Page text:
CfP: Int. Journal of Gaming and Computer-Mediated Simulations – Special Issue

The International Journal of Gaming and Computer-Mediated Simulations ( announces a special issue dedicated to the topic of Emotions, Identity, and Learning in Virtual Environments.

Virtual environments (VEs) are computer-generated simulations of a real or imaginary context. Contemporary VEs have a significant spatial component; they typically allow users to navigate the environment via avatars that can be customized in appearance and behavior in the virtual world. Our definition of VEs encompasses games—both single player and massively multi-player—as well as non-competitive virtual environments used for social interaction, civil engagement, etc.

The opportunity to embody a character in a VE presents the opportunity to explore new frontiers of psychology and new forms of interaction. Contemporary VEs can have vivid and compelling visual imagery that allows for strong perceptual and emotional engagement. VEs often have high visual fidelity with real world environments, but they can also be constructed to modify and augment interactions in interesting ways. For example, avatars can be created to have different physical characteristics than their users, they can have a different visual perspective than what is typically afforded in the real world, and the avatar may not even behave in the way that the user intends or expects. Users may come to view a situation, a content domain, or themselves differently as the result of interacting in these ways within a VE, and these novel forms of interaction create opportunities that may generate new insights and new forms of understanding.

The purpose of this special issue is to examine how identity manipulations, perspective taking, and emotional engagement in VEs affect learning. Authors are invited to submit manuscripts that:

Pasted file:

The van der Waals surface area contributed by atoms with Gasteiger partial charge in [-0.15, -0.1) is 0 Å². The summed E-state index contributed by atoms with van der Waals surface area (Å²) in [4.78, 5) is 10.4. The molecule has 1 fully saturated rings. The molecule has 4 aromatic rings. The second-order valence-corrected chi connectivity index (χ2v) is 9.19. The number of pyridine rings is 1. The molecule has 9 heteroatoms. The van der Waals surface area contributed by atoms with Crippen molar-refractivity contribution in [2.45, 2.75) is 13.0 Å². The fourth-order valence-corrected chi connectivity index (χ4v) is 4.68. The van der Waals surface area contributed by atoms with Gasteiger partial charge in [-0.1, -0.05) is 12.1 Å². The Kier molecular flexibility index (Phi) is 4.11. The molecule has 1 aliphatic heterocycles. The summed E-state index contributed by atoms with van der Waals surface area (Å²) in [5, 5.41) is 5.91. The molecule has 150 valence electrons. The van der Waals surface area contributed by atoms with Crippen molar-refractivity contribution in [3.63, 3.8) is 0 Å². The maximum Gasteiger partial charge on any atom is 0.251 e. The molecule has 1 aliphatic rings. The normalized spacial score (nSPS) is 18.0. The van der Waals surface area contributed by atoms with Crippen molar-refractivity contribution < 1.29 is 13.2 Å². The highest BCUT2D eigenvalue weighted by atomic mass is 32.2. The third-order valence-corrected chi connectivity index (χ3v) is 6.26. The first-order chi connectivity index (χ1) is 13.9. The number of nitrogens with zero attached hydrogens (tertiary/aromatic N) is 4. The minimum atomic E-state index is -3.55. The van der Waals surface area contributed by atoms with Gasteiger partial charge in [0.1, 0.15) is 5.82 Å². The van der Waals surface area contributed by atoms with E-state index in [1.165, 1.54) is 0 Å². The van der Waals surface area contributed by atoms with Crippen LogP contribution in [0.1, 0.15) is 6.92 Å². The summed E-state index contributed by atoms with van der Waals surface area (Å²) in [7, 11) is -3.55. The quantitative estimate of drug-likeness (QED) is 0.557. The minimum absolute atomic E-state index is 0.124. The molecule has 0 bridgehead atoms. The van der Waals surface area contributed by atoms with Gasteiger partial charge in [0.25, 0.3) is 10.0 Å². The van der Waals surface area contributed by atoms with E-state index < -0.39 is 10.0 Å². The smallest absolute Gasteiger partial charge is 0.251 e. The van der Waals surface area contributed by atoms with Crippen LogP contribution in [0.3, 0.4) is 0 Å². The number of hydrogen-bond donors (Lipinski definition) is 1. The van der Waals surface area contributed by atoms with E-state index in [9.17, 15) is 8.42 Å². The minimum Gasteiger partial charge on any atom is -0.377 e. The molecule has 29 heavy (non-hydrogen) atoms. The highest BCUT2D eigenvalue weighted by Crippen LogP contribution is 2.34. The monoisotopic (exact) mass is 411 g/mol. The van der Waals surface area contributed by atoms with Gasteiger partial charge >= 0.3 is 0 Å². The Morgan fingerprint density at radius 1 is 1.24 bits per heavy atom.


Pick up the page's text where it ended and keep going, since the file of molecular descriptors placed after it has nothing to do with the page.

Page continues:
• Present empirical findings on how social and emotional engagement, perspective taking, and modifications of a user’s identity affect learning.
  • Conduct meta-analyses of existing research on perceptual and socio-emotional learning in VEs.
  • Present innovative designs for VEs that include manipulations of a user’s perspective, alterations of their identity, or affecting their emotional engagement in some way.

While we strongly encourage authors to accompany their findings with theory and a guiding framework, the focus of articles in this special issue should be on empirical results and descriptions of specific designs.

In order to ensure appropriateness of fit with the special issue, potential authors are asked to submit a title and a 300-word abstract to by June 21, 2013. Please include the title of the special issue “Emotion, Identity, and Learning in VEs” in the subject line. Authors will be notified by July 1st whether they are encouraged to submit a full manuscript. Encouraged manuscripts will undergo full peer review and are subject to revisions prior to publication. Interested contributors should feel free to write in advance of this deadline with any questions.

Full manuscripts will be due September 1, 2013 and will undergo full peer review at this time. All manuscripts are subject to revisions prior to publication in the special issue.Manuscripts should be submitted in APA format. They will typically be 5000-8000 words in length. Full submission guidelines can be found at:

Co-guest editors:

Robb Lindgren (University of Illinois at Urbana-Champaign)

Sharon Y. Tettegah (University of Illinois at Urbana-Champaign)

Michael P. McCreery (University of Arkansas at Little Rock)

MissionIJGCMS is a peer-reviewed, international journal devoted to the theoretical and empirical understanding of electronic games and computer-mediated simulations. IJGCMS publishes research articles, theoretical critiques, and book reviews related to the development and evaluation of games and computer-mediated simulations. One main goal of this peer-reviewed, international journal is to promote a deep conceptual and empirical understanding of the roles of electronic games and computer-mediated simulations across multiple disciplines. A second goal is to help build a significant bridge between research and practice on electronic gaming and simulations, supporting the work of researchers, practitioners, and policymakers.

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